[GMing Question] What PF 1 Rules are you going to try to import nto PF2?


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RPG Superstar 2009 Top 32

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"What PF1 rules do you plan to import into PF2?"

In my case, Iron Gods requires the entire technology rules, so I will try to adapt these to PF2.

Otherwise, I will be forced to cancel remain in PF1 until that campaign ends.


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If possible, I will test Universal AOOs ala PF1 and replace the AOO ability with something else that buffs it (Like no penalty or more usages per round).

Free movement and melee casting/shooting/drinking in combat is fun at first, but has lead to some facepalm situations in the playtest.

RPG Superstar 2009 Top 32

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ChibiNyan wrote:
Free movement and melee casting/shooting/drinking in combat is fun at first, but has lead to some facepalm situations in the playtest.

Hopefully, that rule does not survive in the final version. :D

Grand Lodge

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Pathfinder Adventure, Rulebook Subscriber; Pathfinder Battles Case Subscriber

Nothing.


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Lord Fyre wrote:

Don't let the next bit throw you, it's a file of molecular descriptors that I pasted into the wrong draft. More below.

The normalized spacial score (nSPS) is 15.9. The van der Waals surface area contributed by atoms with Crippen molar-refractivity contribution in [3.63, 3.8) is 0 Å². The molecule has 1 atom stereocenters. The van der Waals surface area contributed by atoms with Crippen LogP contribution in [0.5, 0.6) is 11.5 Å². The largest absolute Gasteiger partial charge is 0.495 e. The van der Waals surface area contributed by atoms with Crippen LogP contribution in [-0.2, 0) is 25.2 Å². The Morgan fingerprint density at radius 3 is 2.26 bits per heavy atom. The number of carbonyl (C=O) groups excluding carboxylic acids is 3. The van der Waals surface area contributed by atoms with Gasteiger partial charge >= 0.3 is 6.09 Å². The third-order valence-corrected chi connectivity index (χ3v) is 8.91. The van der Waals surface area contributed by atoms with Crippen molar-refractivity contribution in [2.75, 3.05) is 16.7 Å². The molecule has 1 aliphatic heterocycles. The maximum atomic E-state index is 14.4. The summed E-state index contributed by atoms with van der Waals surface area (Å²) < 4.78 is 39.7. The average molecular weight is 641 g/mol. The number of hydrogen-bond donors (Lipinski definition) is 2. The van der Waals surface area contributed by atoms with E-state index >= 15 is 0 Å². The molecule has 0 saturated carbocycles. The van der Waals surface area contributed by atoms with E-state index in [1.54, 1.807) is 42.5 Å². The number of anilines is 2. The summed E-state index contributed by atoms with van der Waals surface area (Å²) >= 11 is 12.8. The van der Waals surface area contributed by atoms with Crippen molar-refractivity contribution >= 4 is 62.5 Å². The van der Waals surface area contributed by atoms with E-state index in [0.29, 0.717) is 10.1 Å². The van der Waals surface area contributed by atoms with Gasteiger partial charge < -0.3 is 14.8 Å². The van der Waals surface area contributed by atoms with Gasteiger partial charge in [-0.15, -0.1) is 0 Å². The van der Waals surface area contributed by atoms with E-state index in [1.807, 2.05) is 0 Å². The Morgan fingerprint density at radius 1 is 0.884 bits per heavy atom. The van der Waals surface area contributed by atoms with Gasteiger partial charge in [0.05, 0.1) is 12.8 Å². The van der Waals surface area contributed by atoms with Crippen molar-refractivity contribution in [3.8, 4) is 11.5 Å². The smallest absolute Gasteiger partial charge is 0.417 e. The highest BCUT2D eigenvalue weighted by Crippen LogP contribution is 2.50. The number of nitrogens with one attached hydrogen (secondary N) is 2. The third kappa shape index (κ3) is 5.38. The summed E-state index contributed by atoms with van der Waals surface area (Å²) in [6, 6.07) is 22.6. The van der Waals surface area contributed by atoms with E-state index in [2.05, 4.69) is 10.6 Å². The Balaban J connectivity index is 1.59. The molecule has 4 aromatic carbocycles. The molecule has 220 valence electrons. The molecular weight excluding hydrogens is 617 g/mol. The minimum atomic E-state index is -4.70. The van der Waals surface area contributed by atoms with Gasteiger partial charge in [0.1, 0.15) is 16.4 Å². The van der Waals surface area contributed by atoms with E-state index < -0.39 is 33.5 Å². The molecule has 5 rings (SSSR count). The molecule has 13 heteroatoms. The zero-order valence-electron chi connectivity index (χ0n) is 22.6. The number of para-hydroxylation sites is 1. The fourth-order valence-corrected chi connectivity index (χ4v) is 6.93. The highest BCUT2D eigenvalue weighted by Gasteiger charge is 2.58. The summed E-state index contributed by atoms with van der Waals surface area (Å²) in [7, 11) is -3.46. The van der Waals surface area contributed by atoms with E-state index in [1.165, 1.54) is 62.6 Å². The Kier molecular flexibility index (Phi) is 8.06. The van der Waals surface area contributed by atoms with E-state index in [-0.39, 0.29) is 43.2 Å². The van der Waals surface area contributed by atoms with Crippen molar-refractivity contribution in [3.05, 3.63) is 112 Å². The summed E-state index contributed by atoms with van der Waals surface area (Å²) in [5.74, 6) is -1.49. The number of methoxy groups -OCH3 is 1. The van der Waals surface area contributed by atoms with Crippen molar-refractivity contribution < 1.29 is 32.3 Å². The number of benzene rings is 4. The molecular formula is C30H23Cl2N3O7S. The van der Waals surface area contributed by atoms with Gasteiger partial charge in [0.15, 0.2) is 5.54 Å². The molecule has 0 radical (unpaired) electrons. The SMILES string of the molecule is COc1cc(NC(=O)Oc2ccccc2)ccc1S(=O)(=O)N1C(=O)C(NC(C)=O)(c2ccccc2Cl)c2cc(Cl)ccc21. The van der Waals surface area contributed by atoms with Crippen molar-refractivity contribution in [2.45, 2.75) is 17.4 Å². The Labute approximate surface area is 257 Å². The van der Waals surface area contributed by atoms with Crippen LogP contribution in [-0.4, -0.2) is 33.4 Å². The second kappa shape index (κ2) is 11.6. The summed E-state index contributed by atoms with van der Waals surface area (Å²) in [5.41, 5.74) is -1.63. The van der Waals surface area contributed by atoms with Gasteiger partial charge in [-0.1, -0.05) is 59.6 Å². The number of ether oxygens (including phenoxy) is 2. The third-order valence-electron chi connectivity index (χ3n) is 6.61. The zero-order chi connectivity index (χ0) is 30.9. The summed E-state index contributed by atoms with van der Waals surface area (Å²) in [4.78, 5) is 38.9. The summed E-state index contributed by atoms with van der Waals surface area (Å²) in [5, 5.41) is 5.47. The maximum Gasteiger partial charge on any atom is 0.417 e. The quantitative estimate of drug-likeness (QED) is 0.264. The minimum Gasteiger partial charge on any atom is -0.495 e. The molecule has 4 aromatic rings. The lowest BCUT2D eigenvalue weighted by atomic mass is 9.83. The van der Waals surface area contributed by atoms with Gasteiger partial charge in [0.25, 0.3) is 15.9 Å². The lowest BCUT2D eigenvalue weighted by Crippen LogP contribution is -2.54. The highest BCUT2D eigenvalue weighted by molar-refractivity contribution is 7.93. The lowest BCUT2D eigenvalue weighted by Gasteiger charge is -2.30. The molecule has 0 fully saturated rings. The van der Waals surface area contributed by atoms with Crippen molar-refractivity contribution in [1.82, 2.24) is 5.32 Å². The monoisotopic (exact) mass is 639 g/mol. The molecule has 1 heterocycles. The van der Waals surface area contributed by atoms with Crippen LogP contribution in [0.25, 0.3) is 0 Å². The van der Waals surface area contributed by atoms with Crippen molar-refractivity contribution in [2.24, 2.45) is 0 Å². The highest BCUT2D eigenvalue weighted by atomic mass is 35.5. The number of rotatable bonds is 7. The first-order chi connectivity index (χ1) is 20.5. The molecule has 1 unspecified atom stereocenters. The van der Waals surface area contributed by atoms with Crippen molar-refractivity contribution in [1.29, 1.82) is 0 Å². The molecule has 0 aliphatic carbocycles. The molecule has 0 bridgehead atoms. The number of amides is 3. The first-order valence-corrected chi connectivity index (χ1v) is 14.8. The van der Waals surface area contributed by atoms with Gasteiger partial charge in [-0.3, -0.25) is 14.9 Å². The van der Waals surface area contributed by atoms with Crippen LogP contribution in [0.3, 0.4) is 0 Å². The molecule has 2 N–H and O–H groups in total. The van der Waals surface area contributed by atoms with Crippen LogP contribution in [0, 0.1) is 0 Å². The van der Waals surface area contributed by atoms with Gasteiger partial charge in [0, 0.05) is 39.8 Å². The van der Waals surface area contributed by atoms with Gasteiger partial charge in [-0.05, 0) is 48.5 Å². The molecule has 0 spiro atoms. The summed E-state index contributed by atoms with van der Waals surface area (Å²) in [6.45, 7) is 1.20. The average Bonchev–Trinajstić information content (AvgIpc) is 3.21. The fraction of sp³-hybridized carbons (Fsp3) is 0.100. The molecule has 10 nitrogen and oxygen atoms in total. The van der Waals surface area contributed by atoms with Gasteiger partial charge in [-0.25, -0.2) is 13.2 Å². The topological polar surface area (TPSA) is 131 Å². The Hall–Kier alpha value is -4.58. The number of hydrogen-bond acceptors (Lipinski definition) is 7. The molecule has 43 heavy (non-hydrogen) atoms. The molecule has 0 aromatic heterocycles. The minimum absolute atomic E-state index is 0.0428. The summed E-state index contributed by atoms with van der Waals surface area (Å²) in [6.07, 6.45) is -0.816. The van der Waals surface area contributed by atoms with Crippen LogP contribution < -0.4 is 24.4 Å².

ChibiNyan wrote:
Free movement and melee casting/shooting/drinking in combat is fun at first, but has lead to some facepalm situations in the playtest.
Hopefully, that rule does not survive in the final version. :D

It's already confirmed AOOs will be the same as in the playtest, so will need to be a house rule. That or I didn't understand your message.


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TriOmegaZero wrote:
Nothing.

That was going to be my response. I'm not interested in any of the PF1 rules. I don't play it currently because, although the Paizo folks seem like real class acts and they put high quality production values into their games, the rules in PF1 are not something I enjoy playing with. PF2 looks a heck of a lot more my speed and I'm very, very excited about it. I've even begun setting my "Breath of the Wild"-inspired game over on RPOL in anticipation of the rules coming out.


Pathfinder Rulebook, Starfinder Roleplaying Game Subscriber

Since I'm porting a currently running campaign over, and the characters have some pretty important loot, I need to import the Rail Gun and the Arc Rifle.

I'll also need to update some homebrew items, but that's not a concern.

RPG Superstar 2009 Top 32

ChibiNyan wrote:
Lord Fyre wrote:
ChibiNyan wrote: